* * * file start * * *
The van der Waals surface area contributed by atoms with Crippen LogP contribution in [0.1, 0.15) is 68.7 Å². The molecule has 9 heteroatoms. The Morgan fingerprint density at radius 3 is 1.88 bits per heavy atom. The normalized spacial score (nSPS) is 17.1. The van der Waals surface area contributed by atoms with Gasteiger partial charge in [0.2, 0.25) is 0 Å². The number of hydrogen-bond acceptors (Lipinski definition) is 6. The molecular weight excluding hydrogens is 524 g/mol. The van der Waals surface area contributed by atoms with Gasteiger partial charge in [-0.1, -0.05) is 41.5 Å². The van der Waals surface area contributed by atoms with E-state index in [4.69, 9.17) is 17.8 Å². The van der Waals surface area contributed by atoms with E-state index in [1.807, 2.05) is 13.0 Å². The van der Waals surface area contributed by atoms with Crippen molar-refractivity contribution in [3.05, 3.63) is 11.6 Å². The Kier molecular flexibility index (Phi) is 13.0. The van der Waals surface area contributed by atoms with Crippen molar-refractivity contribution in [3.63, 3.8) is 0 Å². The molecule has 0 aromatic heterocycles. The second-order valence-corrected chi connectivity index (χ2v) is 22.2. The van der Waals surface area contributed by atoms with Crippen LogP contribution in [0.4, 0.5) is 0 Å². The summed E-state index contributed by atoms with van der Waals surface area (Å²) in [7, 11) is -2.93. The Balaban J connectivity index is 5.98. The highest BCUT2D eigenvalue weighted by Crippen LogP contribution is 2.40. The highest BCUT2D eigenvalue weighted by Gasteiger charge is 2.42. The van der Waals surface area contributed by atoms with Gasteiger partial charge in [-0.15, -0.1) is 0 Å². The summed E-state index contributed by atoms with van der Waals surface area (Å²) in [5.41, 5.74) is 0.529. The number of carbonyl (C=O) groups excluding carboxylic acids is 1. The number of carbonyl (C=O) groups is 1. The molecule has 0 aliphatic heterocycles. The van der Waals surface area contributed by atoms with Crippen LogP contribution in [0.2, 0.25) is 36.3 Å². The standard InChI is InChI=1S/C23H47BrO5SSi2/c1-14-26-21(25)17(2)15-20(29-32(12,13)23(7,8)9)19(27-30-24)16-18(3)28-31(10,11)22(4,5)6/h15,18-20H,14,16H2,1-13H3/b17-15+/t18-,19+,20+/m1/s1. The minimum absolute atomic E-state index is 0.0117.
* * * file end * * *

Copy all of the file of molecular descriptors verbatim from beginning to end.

The van der Waals surface area contributed by atoms with Crippen LogP contribution in [0.1, 0.15) is 68.7 Å². The molecule has 9 heteroatoms. The Morgan fingerprint density at radius 3 is 1.88 bits per heavy atom. The normalized spacial score (nSPS) is 17.1. The van der Waals surface area contributed by atoms with Gasteiger partial charge in [0.2, 0.25) is 0 Å². The number of hydrogen-bond acceptors (Lipinski definition) is 6. The molecular weight excluding hydrogens is 524 g/mol. The van der Waals surface area contributed by atoms with Gasteiger partial charge in [-0.1, -0.05) is 41.5 Å². The van der Waals surface area contributed by atoms with E-state index in [4.69, 9.17) is 17.8 Å². The van der Waals surface area contributed by atoms with E-state index in [1.807, 2.05) is 13.0 Å². The van der Waals surface area contributed by atoms with Crippen molar-refractivity contribution in [3.05, 3.63) is 11.6 Å². The Kier molecular flexibility index (Phi) is 13.0. The van der Waals surface area contributed by atoms with Crippen molar-refractivity contribution in [3.63, 3.8) is 0 Å². The molecule has 0 aromatic heterocycles. The second-order valence-corrected chi connectivity index (χ2v) is 22.2. The van der Waals surface area contributed by atoms with Crippen LogP contribution in [0.4, 0.5) is 0 Å². The summed E-state index contributed by atoms with van der Waals surface area (Å²) in [7, 11) is -2.93. The Balaban J connectivity index is 5.98. The highest BCUT2D eigenvalue weighted by Crippen LogP contribution is 2.40. The highest BCUT2D eigenvalue weighted by Gasteiger charge is 2.42. The van der Waals surface area contributed by atoms with Gasteiger partial charge in [-0.15, -0.1) is 0 Å². The summed E-state index contributed by atoms with van der Waals surface area (Å²) in [5.41, 5.74) is 0.529. The number of carbonyl (C=O) groups excluding carboxylic acids is 1. The number of carbonyl (C=O) groups is 1. The molecule has 0 aliphatic heterocycles. The van der Waals surface area contributed by atoms with Crippen LogP contribution in [0.2, 0.25) is 36.3 Å². The standard InChI is InChI=1S/C23H47BrO5SSi2/c1-14-26-21(25)17(2)15-20(29-32(12,13)23(7,8)9)19(27-30-24)16-18(3)28-31(10,11)22(4,5)6/h15,18-20H,14,16H2,1-13H3/b17-15+/t18-,19+,20+/m1/s1. The minimum absolute atomic E-state index is 0.0117.